iNews – Input requested on response to NIH Draft Policy on Data Management and Sharing

iNews – Input requested on response to NIH Draft Policy on Data Management and Sharing

We invite the Rockefeller community to share feedback and comments on the NIH Draft Policy on Data Management and Sharing

Hurry up! The deadline is January 10 2020!!


The push for open science and the growth of data-driven research are but two aspects of the scientific landscape that have accelerated the need for and importance of research data management (or RDM). It is a broad concept that involves the stewardship and sharing of data throughout the life cycle of a research project – from organization, storage and documentation to ensuring that data is accessible, reliable and reproducible. Effective data management requires planning. The NIH, after years of dialogue with researchers, released a draft policy in November that proposes, among other things, key data management, sharing and planning requirements for NIH-funded research.  What this looks like in practice – in biomedicine, at Rockefeller, and in your lab – is evolving and will be shaped in large part by the NIH’s draft policy on data management and sharing, once finalized. The Office of the Chief Information Officer (OCIO) plans to respond to the NIH’s call for comments by the January 10 deadline and invites feedback from the Rockefeller community on elements of the response.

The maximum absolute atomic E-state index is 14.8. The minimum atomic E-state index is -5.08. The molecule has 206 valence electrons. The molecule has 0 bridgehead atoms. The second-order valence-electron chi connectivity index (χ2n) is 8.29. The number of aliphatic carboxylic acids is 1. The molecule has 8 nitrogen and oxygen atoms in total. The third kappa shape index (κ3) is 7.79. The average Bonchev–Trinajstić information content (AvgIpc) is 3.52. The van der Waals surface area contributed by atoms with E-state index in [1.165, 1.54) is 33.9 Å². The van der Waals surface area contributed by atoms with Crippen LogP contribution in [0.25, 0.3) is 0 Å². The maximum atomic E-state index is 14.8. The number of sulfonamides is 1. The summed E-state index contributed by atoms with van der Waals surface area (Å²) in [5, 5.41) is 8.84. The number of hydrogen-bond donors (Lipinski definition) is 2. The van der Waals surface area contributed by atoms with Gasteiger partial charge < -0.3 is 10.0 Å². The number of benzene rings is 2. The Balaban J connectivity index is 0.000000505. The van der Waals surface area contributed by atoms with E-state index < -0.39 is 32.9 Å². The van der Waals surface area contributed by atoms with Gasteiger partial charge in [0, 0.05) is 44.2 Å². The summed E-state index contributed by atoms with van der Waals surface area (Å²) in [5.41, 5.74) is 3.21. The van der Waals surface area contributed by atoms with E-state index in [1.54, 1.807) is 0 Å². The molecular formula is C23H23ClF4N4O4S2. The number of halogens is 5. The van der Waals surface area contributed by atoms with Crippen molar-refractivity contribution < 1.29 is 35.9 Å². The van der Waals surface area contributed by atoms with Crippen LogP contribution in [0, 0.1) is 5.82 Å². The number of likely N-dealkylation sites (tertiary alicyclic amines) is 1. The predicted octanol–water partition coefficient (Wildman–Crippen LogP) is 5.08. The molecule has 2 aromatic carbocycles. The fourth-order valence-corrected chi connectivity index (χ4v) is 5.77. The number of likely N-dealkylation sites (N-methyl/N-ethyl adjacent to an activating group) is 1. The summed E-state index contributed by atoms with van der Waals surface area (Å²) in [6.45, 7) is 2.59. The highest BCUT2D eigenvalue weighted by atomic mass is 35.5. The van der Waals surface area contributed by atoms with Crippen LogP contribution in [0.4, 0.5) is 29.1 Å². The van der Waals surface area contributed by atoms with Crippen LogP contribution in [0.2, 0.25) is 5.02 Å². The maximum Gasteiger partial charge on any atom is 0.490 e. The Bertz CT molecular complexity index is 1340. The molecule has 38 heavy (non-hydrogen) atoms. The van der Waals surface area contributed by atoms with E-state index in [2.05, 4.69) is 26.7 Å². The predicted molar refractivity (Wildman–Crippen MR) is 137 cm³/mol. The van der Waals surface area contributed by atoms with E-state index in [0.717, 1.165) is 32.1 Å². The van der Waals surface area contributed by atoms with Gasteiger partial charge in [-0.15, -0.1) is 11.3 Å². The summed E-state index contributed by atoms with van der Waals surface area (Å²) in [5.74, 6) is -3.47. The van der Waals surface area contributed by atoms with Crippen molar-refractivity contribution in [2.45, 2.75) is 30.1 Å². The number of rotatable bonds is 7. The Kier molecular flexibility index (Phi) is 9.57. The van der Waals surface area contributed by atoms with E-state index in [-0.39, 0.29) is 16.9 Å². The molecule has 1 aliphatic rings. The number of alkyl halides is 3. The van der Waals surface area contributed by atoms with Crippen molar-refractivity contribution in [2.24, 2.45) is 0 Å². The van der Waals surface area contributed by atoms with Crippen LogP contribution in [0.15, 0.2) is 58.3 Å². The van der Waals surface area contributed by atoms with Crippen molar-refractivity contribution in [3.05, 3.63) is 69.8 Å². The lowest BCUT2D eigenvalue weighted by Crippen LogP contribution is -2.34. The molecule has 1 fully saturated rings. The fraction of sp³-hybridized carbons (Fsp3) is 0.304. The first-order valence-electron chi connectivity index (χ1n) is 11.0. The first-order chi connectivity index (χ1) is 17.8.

Key points of the planned response are: